At home, there were nights when my son would wake up starving at 2:30 a.m. because of being on steroids. I never dreamed I’d be making mashed potatoes and chicken nuggets in the middle of the night for a chubby, bald, demanding toddler. But, looking back, I  remember some of those moments with actual fondness. Sitting across from a little boy who couldn’t shove the food into his mouth fast enough in a quiet, still house was actually kind of precious. We talked together and made memories.

It is possible to make the most of even the darkest nights.

5. Find something to be thankful for every day.

Some days it may be really hard to find something to be thankful for if you’re watching your child suffer, but it’s not impossible. And, I’ve found that gratitude takes up a lot of room in your heart and tends to push out some of the less-attractive emotions.

Look around. What do you see that you are thankful for today? Is it something as simple as a short hug or conversation with fellow cancer parents down the hall? Is it the fact that we have access to world-class care and medications in our country – and right in our home state? Is it the sparkly sticker that a volunteer stuck on your child’s hospital gown, earning a smile from your precious patient?

The fact is, no matter how bad you have it, there is probably someone who has it worse.

Even if you have to phone a friend for help, try to find something to be thankful for every day.

5 Years Ago…

I’m such a processor. I think and reflect often about my life. And, when an anniversary or significant reminder rolls around, I am especially pensive. Today is one of those days. Today marks the 5th anniversary of our son, Karson, being diagnosed with cancer.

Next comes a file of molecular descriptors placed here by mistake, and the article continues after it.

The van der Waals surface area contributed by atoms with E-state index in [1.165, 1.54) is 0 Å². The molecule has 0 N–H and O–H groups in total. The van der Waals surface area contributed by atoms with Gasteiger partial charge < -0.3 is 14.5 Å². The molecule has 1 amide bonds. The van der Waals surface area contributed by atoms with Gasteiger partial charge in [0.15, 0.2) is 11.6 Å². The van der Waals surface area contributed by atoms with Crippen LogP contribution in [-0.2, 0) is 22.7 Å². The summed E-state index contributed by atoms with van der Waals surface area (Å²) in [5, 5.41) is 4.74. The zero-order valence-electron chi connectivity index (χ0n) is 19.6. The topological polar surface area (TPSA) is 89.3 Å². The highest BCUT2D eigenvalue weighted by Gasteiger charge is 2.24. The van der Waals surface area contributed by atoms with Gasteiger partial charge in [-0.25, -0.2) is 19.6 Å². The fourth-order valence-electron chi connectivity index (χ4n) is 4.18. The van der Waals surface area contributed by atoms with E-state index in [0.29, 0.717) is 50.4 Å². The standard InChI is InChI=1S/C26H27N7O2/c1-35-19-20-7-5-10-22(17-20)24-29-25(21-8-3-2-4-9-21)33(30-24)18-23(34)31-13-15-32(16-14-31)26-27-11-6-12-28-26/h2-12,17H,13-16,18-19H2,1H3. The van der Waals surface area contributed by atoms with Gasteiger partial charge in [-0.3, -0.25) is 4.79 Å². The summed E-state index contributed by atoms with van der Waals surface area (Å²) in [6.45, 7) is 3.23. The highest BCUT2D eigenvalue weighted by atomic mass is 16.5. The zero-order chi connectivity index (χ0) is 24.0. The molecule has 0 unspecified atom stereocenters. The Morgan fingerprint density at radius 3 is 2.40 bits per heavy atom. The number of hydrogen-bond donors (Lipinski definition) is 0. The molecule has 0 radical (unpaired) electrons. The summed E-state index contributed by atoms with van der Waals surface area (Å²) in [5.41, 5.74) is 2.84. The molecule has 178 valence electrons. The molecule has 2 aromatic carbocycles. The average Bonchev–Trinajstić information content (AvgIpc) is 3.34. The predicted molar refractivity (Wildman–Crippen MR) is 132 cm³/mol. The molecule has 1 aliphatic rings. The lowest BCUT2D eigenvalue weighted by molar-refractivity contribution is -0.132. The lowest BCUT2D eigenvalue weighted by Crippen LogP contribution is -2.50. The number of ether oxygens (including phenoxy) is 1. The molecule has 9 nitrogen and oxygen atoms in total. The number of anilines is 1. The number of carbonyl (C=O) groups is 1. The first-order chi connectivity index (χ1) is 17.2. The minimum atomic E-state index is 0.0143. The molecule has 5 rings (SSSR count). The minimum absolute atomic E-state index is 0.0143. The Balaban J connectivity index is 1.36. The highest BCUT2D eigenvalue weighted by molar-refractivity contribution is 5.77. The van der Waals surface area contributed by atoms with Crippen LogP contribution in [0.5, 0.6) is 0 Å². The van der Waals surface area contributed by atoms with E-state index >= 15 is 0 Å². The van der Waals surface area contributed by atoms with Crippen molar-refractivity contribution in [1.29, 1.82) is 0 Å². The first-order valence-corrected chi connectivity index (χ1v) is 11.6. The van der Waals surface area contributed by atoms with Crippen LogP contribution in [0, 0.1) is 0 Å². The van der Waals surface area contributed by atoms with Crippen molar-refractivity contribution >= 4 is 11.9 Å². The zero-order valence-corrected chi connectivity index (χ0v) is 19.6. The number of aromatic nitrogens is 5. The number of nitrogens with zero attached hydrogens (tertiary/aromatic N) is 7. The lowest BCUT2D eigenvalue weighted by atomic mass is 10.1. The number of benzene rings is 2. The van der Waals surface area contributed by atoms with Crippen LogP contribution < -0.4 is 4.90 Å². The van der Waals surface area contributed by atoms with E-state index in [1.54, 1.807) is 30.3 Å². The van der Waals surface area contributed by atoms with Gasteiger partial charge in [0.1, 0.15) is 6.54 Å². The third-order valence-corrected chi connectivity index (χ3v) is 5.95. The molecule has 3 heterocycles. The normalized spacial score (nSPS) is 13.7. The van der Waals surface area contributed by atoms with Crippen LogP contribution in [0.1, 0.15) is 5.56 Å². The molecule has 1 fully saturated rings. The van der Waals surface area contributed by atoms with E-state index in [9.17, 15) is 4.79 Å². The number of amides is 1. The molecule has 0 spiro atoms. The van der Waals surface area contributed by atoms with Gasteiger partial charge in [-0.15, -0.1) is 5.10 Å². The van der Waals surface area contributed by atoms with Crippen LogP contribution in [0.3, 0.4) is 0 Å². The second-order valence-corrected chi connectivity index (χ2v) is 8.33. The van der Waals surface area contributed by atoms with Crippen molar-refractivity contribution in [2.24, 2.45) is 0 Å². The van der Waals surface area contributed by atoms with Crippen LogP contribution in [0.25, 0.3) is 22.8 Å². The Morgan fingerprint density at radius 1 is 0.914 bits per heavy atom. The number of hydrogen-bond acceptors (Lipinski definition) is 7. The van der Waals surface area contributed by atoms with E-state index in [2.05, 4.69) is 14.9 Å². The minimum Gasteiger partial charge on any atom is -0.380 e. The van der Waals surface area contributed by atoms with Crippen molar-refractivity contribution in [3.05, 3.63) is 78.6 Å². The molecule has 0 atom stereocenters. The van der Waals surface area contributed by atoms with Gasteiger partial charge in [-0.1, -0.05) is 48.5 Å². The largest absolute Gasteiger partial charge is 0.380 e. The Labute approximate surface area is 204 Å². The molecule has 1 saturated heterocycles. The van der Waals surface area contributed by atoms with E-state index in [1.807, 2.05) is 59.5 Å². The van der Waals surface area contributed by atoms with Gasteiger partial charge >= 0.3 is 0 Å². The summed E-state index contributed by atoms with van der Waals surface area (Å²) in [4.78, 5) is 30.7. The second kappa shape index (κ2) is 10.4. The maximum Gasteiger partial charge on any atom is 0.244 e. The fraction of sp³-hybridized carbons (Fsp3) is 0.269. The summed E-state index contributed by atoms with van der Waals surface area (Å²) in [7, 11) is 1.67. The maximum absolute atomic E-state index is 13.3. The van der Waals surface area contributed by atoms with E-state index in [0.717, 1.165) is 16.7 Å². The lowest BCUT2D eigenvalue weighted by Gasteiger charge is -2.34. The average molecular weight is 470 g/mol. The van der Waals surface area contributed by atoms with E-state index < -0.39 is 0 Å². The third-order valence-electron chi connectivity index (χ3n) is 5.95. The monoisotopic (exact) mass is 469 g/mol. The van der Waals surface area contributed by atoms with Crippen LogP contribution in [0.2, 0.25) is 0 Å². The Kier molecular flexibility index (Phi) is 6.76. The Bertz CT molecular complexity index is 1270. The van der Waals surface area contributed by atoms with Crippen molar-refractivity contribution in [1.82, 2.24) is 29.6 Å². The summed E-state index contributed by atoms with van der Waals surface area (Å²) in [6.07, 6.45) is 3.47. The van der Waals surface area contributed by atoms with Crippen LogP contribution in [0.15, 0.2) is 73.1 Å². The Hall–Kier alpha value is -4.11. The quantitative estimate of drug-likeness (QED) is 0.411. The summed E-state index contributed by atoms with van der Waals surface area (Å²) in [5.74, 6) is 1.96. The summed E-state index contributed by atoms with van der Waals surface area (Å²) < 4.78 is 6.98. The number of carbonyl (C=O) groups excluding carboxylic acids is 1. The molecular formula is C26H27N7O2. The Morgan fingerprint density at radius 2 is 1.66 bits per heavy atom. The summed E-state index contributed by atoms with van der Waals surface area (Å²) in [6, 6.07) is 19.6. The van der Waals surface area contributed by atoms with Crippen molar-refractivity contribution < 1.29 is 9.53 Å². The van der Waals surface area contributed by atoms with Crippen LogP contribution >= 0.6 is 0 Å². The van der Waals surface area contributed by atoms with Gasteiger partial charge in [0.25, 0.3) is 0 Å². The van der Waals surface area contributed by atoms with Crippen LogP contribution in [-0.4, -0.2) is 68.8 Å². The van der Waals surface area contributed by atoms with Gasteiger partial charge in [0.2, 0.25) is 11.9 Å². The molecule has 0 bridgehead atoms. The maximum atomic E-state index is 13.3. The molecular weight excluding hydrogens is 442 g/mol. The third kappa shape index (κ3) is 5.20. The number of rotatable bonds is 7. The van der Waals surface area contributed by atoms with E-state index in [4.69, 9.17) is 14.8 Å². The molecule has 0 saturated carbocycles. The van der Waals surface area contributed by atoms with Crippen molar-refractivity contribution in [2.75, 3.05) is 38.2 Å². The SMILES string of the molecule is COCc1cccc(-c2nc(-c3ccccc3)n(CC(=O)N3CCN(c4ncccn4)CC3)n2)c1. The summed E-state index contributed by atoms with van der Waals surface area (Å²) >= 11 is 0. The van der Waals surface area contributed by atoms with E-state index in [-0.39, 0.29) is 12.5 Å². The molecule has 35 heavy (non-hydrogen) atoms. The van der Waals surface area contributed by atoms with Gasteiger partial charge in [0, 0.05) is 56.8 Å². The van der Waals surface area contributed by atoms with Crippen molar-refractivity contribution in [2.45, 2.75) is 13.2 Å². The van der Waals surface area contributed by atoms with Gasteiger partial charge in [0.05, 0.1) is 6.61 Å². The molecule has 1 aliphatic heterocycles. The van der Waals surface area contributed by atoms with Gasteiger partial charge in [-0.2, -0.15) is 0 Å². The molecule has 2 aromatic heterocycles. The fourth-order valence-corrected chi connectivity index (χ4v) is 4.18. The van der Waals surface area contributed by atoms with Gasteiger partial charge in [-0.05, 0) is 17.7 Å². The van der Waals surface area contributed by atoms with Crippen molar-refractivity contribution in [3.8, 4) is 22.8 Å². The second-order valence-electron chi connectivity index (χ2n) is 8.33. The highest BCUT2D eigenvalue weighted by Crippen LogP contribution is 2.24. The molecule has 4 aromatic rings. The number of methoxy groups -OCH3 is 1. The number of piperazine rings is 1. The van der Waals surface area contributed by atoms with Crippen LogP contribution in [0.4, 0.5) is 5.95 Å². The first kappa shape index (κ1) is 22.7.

For me, writing is therapeutic. I started a blog just a few days after Karson was diagnosed and have written thousands of words on his leukemia blog throughout the past five years. Writing is not a new thing for me. In fact, just this week after having a conversation with my parents about a tough time in our past, I went and dug out my old journal to read the scribbled entries I had written about my life at the ripe old age of eleven. Actually first, I had to remember the combination to the lock on the journal, but once I got it open I laughed as I read the preteen version of my therapeutic pastime. My husband teased me that not much has changed. Thankfully my grammar and spelling have seemed to improve since 5th grade!

So, here I am again today. Taking a quiet hour or so while my little girls nap to write about my thoughts and memories. Ironically, now I don’t lock them up in a teddy bear journal, but publish them online for others to read. Vulnerability is scary sometimes, but it has also helped me to have others walk with me through this journey. Having the love and support of friends and family has been such a comfort. It’s been five years now that I’ve needed that comfort as I’ve tried to comfort my own child while he walked down a long road of hardships. Today however, my little boy is the one helping me!

Five years ago Kraig and I were walking down the unfamiliar hallways of a hospital where we’d never before set foot.  We were shell-shocked, stunned, and scared. I was in denial and waiting for someone to tell me that they’d made a mistake. Our child, our little blonde headed two-year-old, could not have cancer. He was fine. He surely just had a virus or something causing his limp and fever. The nurses kept using terms like “hem/onc” and “LP” that sounded like a foreign language I did not have any interest in learning. We watched in horror as our son was held down on a table and a biopsy of his bone marrow was done. I walked with weak knees down a hallway toward a sign that read “Children’s Cancer Center” thinking that I must have been having an out of body experience because this couldn’t be my life.